B: Great! So I will read it for us now, it is Jonah 2:5-7. I’m going to be reading from the Common English Bible. Here we go.

Waters have grasped me to the point of death;


        the deep surrounds me.


Seaweed is wrapped around my head


        at the base of the undersea mountains.


I have sunk down to the underworld;


        its bars held me with no end in sight.


        But you brought me out of the pit.’


When my endurance was weakening,


        I remembered the Lord,


        and my prayer came to you,


            to your holy temple.

Okay, Brandon! Can you give us a queer good word about this text and what it means to you?

BB: Yes. Like I said I’m thinking about the way oppressed people, especially the LGBT people, for me in my trans experience, and then also for me with my mental illness. I have this sunk down feeling and I think especially about my experience of being depressed before I transitioned and then also my depression with my mental illness and how this passage gives this sense to me that no matter what is holding me down that is worldly. That I am the one who can lift me up as long as I am doing it with God in mind. For so much of my life, I tried to do everything all on my own. I always ran my head up against the wall doing that. But when I combine my own strength with my faith journey, that’s when I began to be able to make changes. That’s where I’m going with this is saying yes, there is this dark depression that is clinical, that has held me down. But I have been able to through prayer, through a prayerful decision to take my medication, through a prayerful decision to stay in community with people who know and care, I have been able to mostly make progress and stay in a healthy place. Because before I transitioned, I had the same dark sinking feeling that nothing was going to go my way because no one saw who I truly was. But because I was able to take that and turn it, God was able to bring me out that pit of despair. I was able to say, “Listen, I really need this. How do I do it?” And then the right people came in to my life to show me what transition is, where the holy temple is, where the transition to body is. And that for me is a very nice message from this about how we, with God, whatever that looks like for us, can turn our lives from despair from joy.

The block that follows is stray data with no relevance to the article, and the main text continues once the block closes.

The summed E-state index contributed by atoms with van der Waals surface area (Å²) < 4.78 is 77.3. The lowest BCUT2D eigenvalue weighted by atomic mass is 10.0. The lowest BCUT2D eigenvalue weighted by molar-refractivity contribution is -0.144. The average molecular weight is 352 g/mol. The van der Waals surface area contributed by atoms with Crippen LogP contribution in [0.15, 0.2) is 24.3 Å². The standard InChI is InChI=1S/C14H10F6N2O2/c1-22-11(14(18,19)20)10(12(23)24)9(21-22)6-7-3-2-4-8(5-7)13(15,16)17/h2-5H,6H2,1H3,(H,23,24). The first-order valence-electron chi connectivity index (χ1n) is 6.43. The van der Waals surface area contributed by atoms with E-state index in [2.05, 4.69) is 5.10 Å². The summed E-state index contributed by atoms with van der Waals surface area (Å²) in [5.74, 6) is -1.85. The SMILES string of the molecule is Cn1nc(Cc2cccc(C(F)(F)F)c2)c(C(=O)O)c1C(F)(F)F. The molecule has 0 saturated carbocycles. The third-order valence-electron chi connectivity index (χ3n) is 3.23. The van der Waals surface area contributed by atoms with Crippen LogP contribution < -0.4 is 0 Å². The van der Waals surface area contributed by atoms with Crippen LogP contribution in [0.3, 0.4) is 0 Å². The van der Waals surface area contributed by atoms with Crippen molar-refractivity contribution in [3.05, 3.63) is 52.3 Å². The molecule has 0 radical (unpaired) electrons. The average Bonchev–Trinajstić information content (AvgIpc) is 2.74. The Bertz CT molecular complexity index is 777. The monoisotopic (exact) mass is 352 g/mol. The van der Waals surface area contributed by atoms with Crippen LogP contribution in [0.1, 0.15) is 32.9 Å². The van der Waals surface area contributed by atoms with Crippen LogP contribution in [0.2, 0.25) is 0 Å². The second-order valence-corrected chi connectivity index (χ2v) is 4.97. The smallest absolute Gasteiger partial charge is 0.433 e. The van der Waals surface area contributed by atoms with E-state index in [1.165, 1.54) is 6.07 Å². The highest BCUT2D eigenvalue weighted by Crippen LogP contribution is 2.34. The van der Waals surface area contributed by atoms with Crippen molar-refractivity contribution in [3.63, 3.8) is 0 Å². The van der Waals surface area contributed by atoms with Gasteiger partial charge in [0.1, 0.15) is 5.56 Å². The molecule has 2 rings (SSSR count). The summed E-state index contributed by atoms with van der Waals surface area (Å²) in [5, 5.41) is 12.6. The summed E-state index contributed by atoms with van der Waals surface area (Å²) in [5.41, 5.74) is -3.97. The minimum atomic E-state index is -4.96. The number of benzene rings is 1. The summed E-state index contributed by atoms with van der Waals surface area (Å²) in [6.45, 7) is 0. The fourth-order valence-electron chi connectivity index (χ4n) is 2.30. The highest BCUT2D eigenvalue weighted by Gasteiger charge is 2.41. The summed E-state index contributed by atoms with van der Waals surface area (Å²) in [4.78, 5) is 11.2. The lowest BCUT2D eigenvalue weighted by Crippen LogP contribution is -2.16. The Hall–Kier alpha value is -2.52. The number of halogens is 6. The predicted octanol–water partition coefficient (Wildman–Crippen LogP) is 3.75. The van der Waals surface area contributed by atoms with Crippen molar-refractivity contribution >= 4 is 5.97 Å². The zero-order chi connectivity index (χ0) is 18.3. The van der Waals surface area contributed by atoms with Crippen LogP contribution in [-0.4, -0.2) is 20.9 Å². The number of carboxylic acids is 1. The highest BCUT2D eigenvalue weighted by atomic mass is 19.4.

B: I can relate to a lot of what you’re saying and a lot of what this passage is offering as well. It reminds me that for a lot of LGBTQ people, we are worried that our sexuality or our gender or both, puts us on the opposite side of God. That God is going to judge us and punish us or send us to hell. What I love about this passage and what I hear you saying is that God is not on the other side, but God is on our side. God is coming alongside of us and helping us. It’s God who is saving us and not God who is condemning us. So I thought that it was a beautiful thing to pull out of this passage.

BB: I love that take on that Brian.

FS: I also love your thoughts on prayerfully taking your medication, right? I think that so often we get sold this message of, or at least I know I did growing up, if you’re just right with God you’ll be happy and not depressed. Sometimes the reality is being right with God is taking your medication, and being healthy and whole, and doing the things that are right for your mental health and your body. Which can also mean transitioning or doing those things. That’s health and wholeness, too. That is right relationship and I think that’s really beautiful.

BB: Yes, yes. Thank you for saying that Shay. I think that that’s such an important thing. I agree, we don’t hear it enough and we certainly weren’t told it growing up.